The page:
National and world news briefs
Published: Saturday, March 1, 2003 at 6:01 a.m.
Last Modified: Friday, February 28, 2003 at 10:06 p.m.
Reputed Klansman convicted for '66 death
Ernest Avants, a stroke survivor, remained seated in his wheelchair as the verdict was read. Federal prosecutors said they won't seek the death penalty, meaning he faces up to life in prison at sentencing May 9.
Avants was acquitted of murder during a state trial in 1967, but the federal charge of aiding and abetting murder was filed after authorities realized recently that Ben Chester White was killed on federal land.
380,000 still without power after stormNearly 380,000 customers in North Carolina and Virginia remained without power Friday, the day after a winter storm mowed down hundreds of trees and left a glaze of ice blamed in at least three traffic deaths.
Crews in North Carolina found power lines cradling trees and reported damage comparable to the ravages caused by a December ice storm that left more than 2 million customers without electricity.
Duke Power spokeswoman Guynn Savage estimated the company would need until the middle of next week to finish restoring power.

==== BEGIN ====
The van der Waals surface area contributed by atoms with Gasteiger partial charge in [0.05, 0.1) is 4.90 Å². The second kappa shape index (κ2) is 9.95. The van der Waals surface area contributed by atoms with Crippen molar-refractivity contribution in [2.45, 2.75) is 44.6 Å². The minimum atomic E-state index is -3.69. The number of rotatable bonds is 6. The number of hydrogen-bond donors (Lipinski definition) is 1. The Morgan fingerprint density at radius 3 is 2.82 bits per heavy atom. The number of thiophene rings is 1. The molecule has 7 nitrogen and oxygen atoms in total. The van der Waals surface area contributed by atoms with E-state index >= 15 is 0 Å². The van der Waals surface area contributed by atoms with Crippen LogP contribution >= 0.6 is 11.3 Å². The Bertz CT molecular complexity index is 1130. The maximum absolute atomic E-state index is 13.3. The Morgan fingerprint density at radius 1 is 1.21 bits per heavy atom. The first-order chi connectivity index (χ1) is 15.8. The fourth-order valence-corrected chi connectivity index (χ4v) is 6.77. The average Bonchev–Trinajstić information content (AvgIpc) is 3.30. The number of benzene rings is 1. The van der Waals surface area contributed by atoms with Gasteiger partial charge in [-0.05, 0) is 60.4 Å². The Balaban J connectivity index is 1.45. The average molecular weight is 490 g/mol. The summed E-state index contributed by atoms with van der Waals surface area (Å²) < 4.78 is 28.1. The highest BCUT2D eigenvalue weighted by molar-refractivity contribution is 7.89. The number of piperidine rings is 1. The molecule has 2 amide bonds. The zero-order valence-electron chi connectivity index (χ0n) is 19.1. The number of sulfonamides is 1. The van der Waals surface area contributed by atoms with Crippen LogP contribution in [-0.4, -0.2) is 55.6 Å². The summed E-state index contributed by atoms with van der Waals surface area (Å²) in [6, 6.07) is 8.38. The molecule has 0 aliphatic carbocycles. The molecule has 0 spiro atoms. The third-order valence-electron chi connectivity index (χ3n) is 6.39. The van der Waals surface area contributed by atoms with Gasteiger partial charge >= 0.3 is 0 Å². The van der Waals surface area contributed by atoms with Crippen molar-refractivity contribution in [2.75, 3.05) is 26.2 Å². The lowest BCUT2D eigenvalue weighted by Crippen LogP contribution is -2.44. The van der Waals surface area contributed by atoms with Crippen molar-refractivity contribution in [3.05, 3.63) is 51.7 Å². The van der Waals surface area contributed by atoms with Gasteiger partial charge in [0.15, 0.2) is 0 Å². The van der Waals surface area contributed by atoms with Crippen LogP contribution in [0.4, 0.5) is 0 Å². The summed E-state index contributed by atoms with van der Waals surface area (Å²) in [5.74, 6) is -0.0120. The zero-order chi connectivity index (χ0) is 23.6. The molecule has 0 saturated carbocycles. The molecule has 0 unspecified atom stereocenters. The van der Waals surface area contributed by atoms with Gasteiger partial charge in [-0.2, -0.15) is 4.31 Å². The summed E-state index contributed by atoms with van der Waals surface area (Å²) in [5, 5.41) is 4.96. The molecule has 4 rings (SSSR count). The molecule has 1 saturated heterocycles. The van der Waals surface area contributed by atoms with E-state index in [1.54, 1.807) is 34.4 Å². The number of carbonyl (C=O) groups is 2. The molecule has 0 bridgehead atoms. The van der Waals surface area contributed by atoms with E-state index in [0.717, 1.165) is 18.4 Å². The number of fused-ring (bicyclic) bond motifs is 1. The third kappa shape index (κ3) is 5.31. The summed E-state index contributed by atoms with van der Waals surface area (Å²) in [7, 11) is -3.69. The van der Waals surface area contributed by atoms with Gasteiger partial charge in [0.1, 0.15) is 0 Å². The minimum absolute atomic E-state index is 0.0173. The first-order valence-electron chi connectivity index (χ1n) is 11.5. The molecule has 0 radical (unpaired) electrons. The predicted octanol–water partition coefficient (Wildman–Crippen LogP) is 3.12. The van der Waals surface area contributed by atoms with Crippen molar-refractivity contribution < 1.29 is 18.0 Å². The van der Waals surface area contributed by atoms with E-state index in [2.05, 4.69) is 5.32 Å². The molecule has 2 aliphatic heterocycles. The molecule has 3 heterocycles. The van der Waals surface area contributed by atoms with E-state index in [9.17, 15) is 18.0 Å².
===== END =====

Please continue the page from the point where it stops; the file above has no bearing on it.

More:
Man gets 155 years for giving aid to terrorists
Mohamad Hammoud and his brother, Chawki, were leaders of the group that brought cigarettes from North Carolina, where low taxes keep prices down, to Michigan for resale without paying that state's taxes.
Palestinian Authority discloses finances
Finance Minister Salam Fayad also disclosed that the Palestinian Authority had about $600 million in liquid assets. The public accounting was the first since the creation of the Palestinian governing body about a decade ago.
"The object is to have a system judged to be good and right by our own people," Fayad said.
N. Korea says U.S. broke energy promiseSEOUL, South Korea - North Korea accused the United States on Friday of triggering a nuclear crisis by failing to provide promised energy, disrupting inter-Korean reconciliation and plotting war against the North.
At the same time, Pyongyang reiterated that the only way to resolve the nuclear standoff on the Korean Peninsula was through direct talks with the United States. Washington says ties can improve only if North Korea first abandons its nuclear ambitions.
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